Brady v. Maryland is nearly 50 years old. There are very few lawyers who are practicing today who have not spent their entire career practicing under the simple rule that prosecutors need to disclose to the defense exculpatory evidence. Yet violations of the rule are far too common. Perhaps that will stop. The United States Supreme Court accepted two cases that raise Brady violation issues.
Turner v. United States and Overton v. United States, arise out of the brutal 1984 murder of Catherine Fuller, a District of Columbia mother. The petitioners in these cases are a group of D.C. men who were convicted of the crime, based in large part on testimony from alleged eyewitnesses. Decades later, a reporter learned that defense attorneys had not received a statement suggesting that someone else had committed the crime; additional discovery then revealed that prosecutors had failed to turn over other evidence that could have aided the defendants. The men sought to vacate their convictions, but were unsuccessful in the lower courts.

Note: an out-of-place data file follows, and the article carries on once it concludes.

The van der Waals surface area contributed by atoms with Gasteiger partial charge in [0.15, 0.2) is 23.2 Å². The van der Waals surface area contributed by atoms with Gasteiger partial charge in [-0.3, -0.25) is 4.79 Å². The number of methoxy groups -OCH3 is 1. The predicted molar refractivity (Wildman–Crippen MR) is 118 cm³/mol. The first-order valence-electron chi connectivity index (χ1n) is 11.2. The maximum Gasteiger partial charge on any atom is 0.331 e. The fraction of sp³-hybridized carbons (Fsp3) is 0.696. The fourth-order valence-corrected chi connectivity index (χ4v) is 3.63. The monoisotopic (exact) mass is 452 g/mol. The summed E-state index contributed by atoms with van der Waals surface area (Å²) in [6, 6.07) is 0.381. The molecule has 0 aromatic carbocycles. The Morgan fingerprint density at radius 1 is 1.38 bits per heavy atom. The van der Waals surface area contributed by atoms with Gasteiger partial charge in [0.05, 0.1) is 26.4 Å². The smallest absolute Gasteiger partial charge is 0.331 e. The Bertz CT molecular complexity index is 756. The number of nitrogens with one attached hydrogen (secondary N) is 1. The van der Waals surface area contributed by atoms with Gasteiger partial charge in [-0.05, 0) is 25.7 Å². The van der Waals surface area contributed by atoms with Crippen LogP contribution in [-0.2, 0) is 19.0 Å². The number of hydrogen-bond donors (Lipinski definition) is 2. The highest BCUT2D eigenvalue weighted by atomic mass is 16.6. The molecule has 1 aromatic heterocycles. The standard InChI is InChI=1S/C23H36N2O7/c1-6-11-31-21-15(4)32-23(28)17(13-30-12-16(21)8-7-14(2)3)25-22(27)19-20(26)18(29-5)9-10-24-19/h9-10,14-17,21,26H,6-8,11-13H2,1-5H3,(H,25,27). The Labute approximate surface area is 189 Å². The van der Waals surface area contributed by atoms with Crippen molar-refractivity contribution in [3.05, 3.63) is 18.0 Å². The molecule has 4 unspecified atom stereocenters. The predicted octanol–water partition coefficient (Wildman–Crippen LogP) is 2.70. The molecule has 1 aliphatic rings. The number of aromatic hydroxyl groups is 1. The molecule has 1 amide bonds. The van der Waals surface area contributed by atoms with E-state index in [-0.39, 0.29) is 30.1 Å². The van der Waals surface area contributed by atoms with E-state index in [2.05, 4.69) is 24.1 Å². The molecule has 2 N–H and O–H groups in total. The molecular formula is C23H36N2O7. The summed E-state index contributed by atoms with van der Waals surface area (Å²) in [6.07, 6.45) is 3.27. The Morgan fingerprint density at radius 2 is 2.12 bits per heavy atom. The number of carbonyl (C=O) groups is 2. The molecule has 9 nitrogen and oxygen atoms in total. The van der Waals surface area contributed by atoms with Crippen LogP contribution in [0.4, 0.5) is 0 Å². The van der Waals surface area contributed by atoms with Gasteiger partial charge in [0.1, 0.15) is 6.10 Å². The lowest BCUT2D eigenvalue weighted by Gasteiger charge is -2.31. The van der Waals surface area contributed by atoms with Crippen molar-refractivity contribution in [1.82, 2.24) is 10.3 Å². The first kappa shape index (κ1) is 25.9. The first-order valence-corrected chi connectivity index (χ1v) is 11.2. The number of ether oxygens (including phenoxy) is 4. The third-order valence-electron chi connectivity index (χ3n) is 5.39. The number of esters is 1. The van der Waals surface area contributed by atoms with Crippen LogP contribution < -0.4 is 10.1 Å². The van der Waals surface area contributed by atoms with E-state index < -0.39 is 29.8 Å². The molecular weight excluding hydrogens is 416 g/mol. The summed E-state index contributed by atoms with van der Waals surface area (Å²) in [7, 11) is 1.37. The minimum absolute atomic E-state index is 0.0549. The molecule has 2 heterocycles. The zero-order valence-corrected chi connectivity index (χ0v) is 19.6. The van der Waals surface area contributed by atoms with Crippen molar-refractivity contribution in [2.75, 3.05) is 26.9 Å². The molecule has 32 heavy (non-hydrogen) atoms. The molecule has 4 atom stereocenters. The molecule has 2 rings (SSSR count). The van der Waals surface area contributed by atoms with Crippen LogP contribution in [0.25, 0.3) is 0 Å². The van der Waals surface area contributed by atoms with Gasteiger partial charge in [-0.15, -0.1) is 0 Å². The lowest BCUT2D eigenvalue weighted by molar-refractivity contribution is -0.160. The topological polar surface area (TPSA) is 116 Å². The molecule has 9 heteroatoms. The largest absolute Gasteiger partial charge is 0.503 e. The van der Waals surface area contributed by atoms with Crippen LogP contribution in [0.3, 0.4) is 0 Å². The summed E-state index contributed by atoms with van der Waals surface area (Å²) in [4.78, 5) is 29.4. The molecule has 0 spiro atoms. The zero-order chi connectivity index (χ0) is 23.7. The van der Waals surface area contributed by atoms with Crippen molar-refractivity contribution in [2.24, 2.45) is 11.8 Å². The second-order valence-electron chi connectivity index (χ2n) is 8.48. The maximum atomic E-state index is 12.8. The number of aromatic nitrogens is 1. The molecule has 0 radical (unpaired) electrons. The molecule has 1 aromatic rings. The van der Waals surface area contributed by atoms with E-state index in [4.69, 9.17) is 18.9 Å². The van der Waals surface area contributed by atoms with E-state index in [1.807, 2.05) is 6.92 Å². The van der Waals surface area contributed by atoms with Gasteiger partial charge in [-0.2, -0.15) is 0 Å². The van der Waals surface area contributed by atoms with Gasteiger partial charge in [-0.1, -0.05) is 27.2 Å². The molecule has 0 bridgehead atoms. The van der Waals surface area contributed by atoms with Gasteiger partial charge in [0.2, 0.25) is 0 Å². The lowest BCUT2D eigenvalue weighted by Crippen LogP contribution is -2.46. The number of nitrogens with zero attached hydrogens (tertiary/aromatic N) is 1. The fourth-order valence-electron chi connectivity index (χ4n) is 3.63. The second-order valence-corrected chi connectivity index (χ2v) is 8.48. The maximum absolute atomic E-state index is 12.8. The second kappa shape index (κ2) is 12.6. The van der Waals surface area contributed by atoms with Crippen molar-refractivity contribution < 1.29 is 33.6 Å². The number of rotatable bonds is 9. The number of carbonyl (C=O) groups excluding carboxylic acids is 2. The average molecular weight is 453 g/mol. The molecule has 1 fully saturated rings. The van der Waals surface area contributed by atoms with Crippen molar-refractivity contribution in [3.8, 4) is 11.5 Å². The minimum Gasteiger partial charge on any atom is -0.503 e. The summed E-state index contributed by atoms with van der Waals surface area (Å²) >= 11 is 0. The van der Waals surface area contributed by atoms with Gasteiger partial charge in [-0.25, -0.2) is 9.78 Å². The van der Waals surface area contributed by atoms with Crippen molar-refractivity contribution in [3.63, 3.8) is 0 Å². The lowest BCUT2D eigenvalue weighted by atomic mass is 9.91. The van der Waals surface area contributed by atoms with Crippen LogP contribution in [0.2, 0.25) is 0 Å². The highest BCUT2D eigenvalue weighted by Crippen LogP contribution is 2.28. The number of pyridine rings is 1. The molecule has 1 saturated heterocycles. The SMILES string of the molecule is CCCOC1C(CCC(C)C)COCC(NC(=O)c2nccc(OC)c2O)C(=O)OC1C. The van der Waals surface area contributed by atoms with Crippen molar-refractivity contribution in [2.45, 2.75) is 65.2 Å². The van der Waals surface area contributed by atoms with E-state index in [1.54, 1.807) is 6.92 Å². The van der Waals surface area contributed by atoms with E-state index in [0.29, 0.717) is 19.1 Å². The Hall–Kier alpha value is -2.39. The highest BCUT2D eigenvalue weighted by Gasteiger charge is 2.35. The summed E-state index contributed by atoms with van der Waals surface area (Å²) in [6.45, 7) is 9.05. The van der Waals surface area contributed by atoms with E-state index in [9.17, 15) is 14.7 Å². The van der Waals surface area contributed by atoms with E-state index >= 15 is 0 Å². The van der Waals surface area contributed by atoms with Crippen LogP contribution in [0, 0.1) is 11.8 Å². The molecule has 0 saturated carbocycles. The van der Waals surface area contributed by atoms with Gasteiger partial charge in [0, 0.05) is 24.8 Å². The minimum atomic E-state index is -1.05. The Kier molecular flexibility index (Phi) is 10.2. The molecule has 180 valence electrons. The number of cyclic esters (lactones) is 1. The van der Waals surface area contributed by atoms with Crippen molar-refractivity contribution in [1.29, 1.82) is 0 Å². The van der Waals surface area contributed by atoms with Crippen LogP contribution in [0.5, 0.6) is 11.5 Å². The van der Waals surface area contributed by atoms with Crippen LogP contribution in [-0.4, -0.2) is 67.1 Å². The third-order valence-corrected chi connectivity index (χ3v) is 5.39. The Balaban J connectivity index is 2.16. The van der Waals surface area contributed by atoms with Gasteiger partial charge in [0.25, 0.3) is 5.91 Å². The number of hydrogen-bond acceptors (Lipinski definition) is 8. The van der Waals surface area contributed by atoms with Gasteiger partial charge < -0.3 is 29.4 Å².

Overton had asked the court to weigh in on the standard that the lower court used to evaluate his claim that prosecutors had not complied with their obligations under Brady v. Maryland, which requires the government to turn over information that could exonerate the defendant. Turner and his co-defendants had asked the court to consider whether, when determining the significance of suppressed evidence, courts can consider information that comes to light after trial. The Supreme Court announced that it would review a more straightforward question in both cases: whether the men’s convictions must be set aside under Brady.